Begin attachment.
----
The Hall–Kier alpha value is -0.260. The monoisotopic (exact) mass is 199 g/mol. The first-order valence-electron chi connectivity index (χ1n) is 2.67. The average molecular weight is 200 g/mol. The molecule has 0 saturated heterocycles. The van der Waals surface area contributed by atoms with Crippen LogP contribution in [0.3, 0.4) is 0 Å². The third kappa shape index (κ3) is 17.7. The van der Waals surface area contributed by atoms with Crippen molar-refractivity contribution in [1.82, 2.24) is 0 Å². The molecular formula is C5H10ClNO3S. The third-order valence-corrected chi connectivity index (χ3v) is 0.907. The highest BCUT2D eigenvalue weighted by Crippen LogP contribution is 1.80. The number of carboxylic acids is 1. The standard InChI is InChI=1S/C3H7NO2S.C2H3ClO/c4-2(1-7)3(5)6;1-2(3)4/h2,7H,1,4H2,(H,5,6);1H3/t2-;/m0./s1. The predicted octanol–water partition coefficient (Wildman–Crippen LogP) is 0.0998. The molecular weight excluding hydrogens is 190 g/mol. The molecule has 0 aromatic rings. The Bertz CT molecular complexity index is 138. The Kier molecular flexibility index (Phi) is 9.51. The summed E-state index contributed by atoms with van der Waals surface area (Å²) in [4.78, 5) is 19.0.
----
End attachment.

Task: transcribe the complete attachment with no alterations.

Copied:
The Hall–Kier alpha value is -0.260. The monoisotopic (exact) mass is 199 g/mol. The first-order valence-electron chi connectivity index (χ1n) is 2.67. The average molecular weight is 200 g/mol. The molecule has 0 saturated heterocycles. The van der Waals surface area contributed by atoms with Crippen LogP contribution in [0.3, 0.4) is 0 Å². The third kappa shape index (κ3) is 17.7. The van der Waals surface area contributed by atoms with Crippen molar-refractivity contribution in [1.82, 2.24) is 0 Å². The molecular formula is C5H10ClNO3S. The third-order valence-corrected chi connectivity index (χ3v) is 0.907. The highest BCUT2D eigenvalue weighted by Crippen LogP contribution is 1.80. The number of carboxylic acids is 1. The standard InChI is InChI=1S/C3H7NO2S.C2H3ClO/c4-2(1-7)3(5)6;1-2(3)4/h2,7H,1,4H2,(H,5,6);1H3/t2-;/m0./s1. The predicted octanol–water partition coefficient (Wildman–Crippen LogP) is 0.0998. The molecular weight excluding hydrogens is 190 g/mol. The molecule has 0 aromatic rings. The Bertz CT molecular complexity index is 138. The Kier molecular flexibility index (Phi) is 9.51. The summed E-state index contributed by atoms with van der Waals surface area (Å²) in [4.78, 5) is 19.0.